Instead of funding the broad categories of education, income, and health, we got more specific. We would invest in early childhood education and care; affordable housing and homelessness; emergency assistance with basic needs; information and referral systems; benefits navigation for at-risk seniors; and hunger and food insecurity.
United Way staff no longer created an RFP in isolation. We convened groups called Community Solutions Teams (CSTs) to identify gaps in service and develop a workable solution together. Teams included nonprofit representatives, members of local government, businesses, the faith community, community leaders, volunteers, and United Way donors. CSTs helped develop the RFP and team members not applying for funding also helped score proposals.
Rather than asking nonprofits to compete for funds, we asked them to collaborate and work together to build more effective and efficient programs. We also upped the ante on our investments. We would invest in fewer programs overall, but the minimum grant jumped from less than $10,000 to $50,000.
Finally, any nonprofit agency could participate in the process, including new partners. They could attend meetings, share their experiences, contribute to the RFP, and even apply for funding.
Of course, collaboration is not new. Successful nonprofits and thought-leaders will tell you that collaboration in general, collective impact in particular, is the way forward. It's the only way to overcome deeply rooted and complex problems. No one group or entity can single-handedly create population level change.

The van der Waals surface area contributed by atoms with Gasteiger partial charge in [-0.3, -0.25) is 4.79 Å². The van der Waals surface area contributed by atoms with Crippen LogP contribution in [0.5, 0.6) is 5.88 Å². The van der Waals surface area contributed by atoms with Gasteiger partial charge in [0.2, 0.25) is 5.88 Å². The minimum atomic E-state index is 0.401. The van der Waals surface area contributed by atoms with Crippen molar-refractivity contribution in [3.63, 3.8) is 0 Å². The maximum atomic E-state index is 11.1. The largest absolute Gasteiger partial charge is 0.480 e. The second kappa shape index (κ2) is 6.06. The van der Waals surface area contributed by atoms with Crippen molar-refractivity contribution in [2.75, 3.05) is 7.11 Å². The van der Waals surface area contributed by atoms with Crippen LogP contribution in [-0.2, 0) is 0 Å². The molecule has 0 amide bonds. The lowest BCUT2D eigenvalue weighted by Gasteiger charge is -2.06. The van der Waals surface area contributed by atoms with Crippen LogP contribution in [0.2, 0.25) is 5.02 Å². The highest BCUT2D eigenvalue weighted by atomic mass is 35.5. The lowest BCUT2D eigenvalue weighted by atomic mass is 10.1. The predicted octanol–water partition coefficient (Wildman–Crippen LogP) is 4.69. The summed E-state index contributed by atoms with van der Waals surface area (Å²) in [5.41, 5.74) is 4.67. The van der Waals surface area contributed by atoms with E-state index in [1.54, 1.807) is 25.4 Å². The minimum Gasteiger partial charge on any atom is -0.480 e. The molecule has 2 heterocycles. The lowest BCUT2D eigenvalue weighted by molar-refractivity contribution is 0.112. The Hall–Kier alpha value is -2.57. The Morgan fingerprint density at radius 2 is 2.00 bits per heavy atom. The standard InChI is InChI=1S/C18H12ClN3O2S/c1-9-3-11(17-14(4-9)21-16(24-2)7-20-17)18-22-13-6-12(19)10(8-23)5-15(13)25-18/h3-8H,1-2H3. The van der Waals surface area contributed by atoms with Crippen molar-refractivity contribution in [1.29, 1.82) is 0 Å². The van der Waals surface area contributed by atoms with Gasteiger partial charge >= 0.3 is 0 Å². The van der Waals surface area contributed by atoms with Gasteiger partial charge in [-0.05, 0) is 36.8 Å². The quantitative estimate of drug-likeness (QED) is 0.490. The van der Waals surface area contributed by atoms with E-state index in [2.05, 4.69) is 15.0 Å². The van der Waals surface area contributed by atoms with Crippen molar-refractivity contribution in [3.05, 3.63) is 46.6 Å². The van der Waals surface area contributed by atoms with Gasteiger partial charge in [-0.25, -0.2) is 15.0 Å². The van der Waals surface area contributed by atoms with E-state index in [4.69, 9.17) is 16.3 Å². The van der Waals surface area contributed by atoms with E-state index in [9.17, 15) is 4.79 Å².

What was different for our United Way was the community response to a major shift. Many (if not most) United Ways that change their funding strategy receive negative press, have significant push-back from partners, and end up alienating donors. Our transition was relatively smooth -- well received by local media, donors, and nonprofits.
We chalk that up to a "3-C" strategy: a focus on Communication, Collaboration, and Community Solutions.
Over a year in advance, we identified groups of stakeholders and sent them targeted messages. We contacted donors, funded partners, current and potential CST volunteers (including local businesses, nonprofits, faith based organizations, and government departments), and local media. We also used open community meetings, social media, and our website to spread the word.
Thanks to proactive communication, we received positive press in advance of the shift; we still work with the majority of our previously funded partners (even those that no longer receive grants); and over 240 people representing 78 different entities joined our teams.
By opening the process to include more stakeholders, we were able to build stronger collaborations. We gathered more information on existing programs and assets in the community.